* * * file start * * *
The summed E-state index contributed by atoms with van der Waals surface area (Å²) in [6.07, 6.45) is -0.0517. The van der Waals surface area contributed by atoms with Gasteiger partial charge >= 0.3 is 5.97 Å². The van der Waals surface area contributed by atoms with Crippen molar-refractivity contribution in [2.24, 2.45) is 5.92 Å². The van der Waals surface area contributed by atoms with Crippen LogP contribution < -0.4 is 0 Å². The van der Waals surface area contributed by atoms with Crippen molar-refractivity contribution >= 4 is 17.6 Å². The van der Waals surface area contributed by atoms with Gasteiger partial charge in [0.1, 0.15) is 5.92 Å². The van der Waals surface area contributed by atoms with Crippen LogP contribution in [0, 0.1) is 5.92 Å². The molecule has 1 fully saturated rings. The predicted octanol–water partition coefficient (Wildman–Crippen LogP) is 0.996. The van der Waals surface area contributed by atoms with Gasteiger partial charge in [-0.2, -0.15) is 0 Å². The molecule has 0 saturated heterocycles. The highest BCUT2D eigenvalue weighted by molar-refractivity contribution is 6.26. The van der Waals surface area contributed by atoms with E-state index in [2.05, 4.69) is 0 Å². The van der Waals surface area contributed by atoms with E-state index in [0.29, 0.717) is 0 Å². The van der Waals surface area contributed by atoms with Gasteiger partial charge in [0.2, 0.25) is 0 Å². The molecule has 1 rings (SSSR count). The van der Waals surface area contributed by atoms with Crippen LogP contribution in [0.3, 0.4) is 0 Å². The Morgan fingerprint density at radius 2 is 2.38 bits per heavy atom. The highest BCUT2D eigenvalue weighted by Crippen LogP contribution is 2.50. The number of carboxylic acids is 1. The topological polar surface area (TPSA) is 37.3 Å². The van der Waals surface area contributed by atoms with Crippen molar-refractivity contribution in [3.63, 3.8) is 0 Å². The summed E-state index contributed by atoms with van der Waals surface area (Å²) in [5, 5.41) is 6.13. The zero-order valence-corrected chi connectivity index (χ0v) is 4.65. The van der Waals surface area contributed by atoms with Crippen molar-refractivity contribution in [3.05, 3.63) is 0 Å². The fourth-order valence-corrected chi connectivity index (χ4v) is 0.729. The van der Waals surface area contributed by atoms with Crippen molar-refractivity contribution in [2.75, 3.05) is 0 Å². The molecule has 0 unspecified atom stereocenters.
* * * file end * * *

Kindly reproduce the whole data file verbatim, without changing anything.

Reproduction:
The summed E-state index contributed by atoms with van der Waals surface area (Å²) in [6.07, 6.45) is -0.0517. The van der Waals surface area contributed by atoms with Gasteiger partial charge >= 0.3 is 5.97 Å². The van der Waals surface area contributed by atoms with Crippen molar-refractivity contribution in [2.24, 2.45) is 5.92 Å². The van der Waals surface area contributed by atoms with Crippen LogP contribution < -0.4 is 0 Å². The van der Waals surface area contributed by atoms with Crippen molar-refractivity contribution >= 4 is 17.6 Å². The van der Waals surface area contributed by atoms with Gasteiger partial charge in [0.1, 0.15) is 5.92 Å². The van der Waals surface area contributed by atoms with Crippen LogP contribution in [0, 0.1) is 5.92 Å². The molecule has 1 fully saturated rings. The predicted octanol–water partition coefficient (Wildman–Crippen LogP) is 0.996. The van der Waals surface area contributed by atoms with Gasteiger partial charge in [-0.2, -0.15) is 0 Å². The molecule has 0 saturated heterocycles. The highest BCUT2D eigenvalue weighted by molar-refractivity contribution is 6.26. The van der Waals surface area contributed by atoms with E-state index in [2.05, 4.69) is 0 Å². The van der Waals surface area contributed by atoms with E-state index in [0.29, 0.717) is 0 Å². The van der Waals surface area contributed by atoms with Gasteiger partial charge in [0.2, 0.25) is 0 Å². The molecule has 1 rings (SSSR count). The van der Waals surface area contributed by atoms with Crippen LogP contribution in [0.3, 0.4) is 0 Å². The Morgan fingerprint density at radius 2 is 2.38 bits per heavy atom. The highest BCUT2D eigenvalue weighted by Crippen LogP contribution is 2.50. The number of carboxylic acids is 1. The topological polar surface area (TPSA) is 37.3 Å². The van der Waals surface area contributed by atoms with Crippen molar-refractivity contribution in [3.63, 3.8) is 0 Å². The summed E-state index contributed by atoms with van der Waals surface area (Å²) in [5, 5.41) is 6.13. The zero-order valence-corrected chi connectivity index (χ0v) is 4.65. The van der Waals surface area contributed by atoms with Crippen molar-refractivity contribution in [3.05, 3.63) is 0 Å². The fourth-order valence-corrected chi connectivity index (χ4v) is 0.729. The van der Waals surface area contributed by atoms with Crippen molar-refractivity contribution in [2.75, 3.05) is 0 Å². The molecule has 0 unspecified atom stereocenters.